Liu Shinan

Need to protect our Good Samaritans

By Liu Shinan (China Daily)
Updated: 2011-01-05 07:45
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After falling in a downtown street and lying on the cold pavement, face down, for half an hour, during which no passers-by moved to help him, an 83-year-old man died. Hearing this story, what would you call this society? Cold-hearted?

In fact, the pedestrians in the southern China city of Fuzhou wanted to help when they found the old man lying on the ground last Wednesday. Two women tried to help the old man up. But one of the onlookers said: "Better not touch him. It will be hard for you to put it clearly later on."

The two women hesitated and finally stood up. Using their cell phone, they called the police and first-aid center. But by the time the ambulance arrived, the old man had died.

The case is not exceptional. A similar tragedy happened just 13 days earlier, in Shenzhen, Guangdong province. A 78-year-old man was found on the rain-soaked ground, face down in a residential compound, none of the onlookers took any action except to call the police. Despite the efforts of first-aid personnel to save his life, the man died. Had anybody turned him over and lifted his head up, the old man wouldn't have died. When questioned by the man's son, one of the community's guards said: "We dared not touch the old man because we would not be able to put it clearly should anything untoward occur."

The phrase "hard to put it clearly" may sound odd to foreigners, but everybody in China nowadays knows its meaning. When you try to help someone who falls to the ground injured or in coma, that person may allege that you caused the fall. You will then find it difficult to clear yourself of suspicion if the case is taken to court.

There was a precedent for this. On Nov 20, 2006, an old woman fell to the ground and broke her leg after jostling at a bus stop in Nanjing, an eastern China city. A young man, Peng Yu, helped her up and escorted her to hospital. Later the woman and her family dragged the man to court, which ruled that the young man should pay 40 percent of the medical costs. The court said the decision was reached by reasoning. The verdict said that "according to common sense", it was highly possible that the defendant had bumped into the old woman, given that he was the first person to get off the bus when the old woman was pushed down in front of the bus door and, "according to what one would normally do in this case", Peng would have left soon after sending the woman to the hospital instead of staying there for the surgical check. "His behavior obviously went against common sense."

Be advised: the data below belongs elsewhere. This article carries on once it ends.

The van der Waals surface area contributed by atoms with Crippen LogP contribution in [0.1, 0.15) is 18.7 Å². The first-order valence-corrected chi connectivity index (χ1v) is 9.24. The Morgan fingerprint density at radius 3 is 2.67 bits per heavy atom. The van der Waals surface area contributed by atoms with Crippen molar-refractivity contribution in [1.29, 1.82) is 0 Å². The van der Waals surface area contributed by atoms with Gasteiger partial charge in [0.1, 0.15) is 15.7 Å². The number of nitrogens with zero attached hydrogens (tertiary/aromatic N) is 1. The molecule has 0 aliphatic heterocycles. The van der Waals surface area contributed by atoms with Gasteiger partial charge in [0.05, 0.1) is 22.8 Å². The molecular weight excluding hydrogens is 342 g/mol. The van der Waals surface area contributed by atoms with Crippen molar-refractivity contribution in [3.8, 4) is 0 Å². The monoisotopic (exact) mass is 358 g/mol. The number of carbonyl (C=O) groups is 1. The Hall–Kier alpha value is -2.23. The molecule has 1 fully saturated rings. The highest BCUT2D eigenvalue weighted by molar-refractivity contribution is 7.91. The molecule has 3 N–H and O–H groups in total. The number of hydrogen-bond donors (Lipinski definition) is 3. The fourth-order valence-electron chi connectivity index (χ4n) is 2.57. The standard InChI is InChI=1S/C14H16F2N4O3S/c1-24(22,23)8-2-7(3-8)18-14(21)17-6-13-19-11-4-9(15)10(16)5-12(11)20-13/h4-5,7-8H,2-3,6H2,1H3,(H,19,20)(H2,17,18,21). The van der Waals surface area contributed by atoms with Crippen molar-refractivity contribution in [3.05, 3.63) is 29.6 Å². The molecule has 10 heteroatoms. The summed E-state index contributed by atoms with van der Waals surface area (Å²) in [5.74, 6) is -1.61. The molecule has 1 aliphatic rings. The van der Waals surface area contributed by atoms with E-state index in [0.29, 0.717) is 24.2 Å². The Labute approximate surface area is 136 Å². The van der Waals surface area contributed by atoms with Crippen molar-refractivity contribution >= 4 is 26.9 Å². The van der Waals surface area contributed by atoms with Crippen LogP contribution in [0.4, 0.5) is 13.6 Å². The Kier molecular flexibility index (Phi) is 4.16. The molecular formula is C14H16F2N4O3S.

This "reasoning" horrified, and angered, the whole nation. From then on, the number of pedestrians helping old people in need has dramatically decreased. Using search engines online, one can get dozens of stories of old people left lying on the ground without any passers-by giving a helping hand. Netizens have even coined a new phrase for it - "sequel of the Peng Yu case".

In the wake of this case old people also learned the way to get help was to shout a disclaimer for the would-be helpers. On Feb 22, 2009, a 75-year-old man fell to the ground when disembarking from a bus, also in Nanjing. Once again, nobody dared to touch him. In desperation, the old man shouted: "It is not anybody's fault. I fell by myself." At the words, everybody nearby came with all kinds of help.

In fact, most people feel compassion for the weak. But the frequent occurrence of extortion and blackmail after a passer-by has offered help has deterred people from acting as a Good Samaritan. Something has to be done to change the situation.

We may learn from the US experience.

In a 2004 traffic crash, a woman pulled a coworker from a car fearing a possible explosion. The injured person later filed a lawsuit against the rescuer, claiming that the improper way she was pulled from the car caused her paralysis. The court ruled in favor of the plaintiff. The ruling got "condemned from coast to coast" for its obvious unfairness. In June 2009, the California legislature passed the Good Samaritan Protection Act, which immunizes Good Samaritans from liability when they assist others at the scene of an emergency. The plaintiff withdrew the suit.

We Chinese also need such a law so that "Good Samaritans should never again have to second-guess the consequences of helping", as said by one California senator after the law was passed.

The author is assistant editor-in-chief of China Daily. E-mail: liushinan@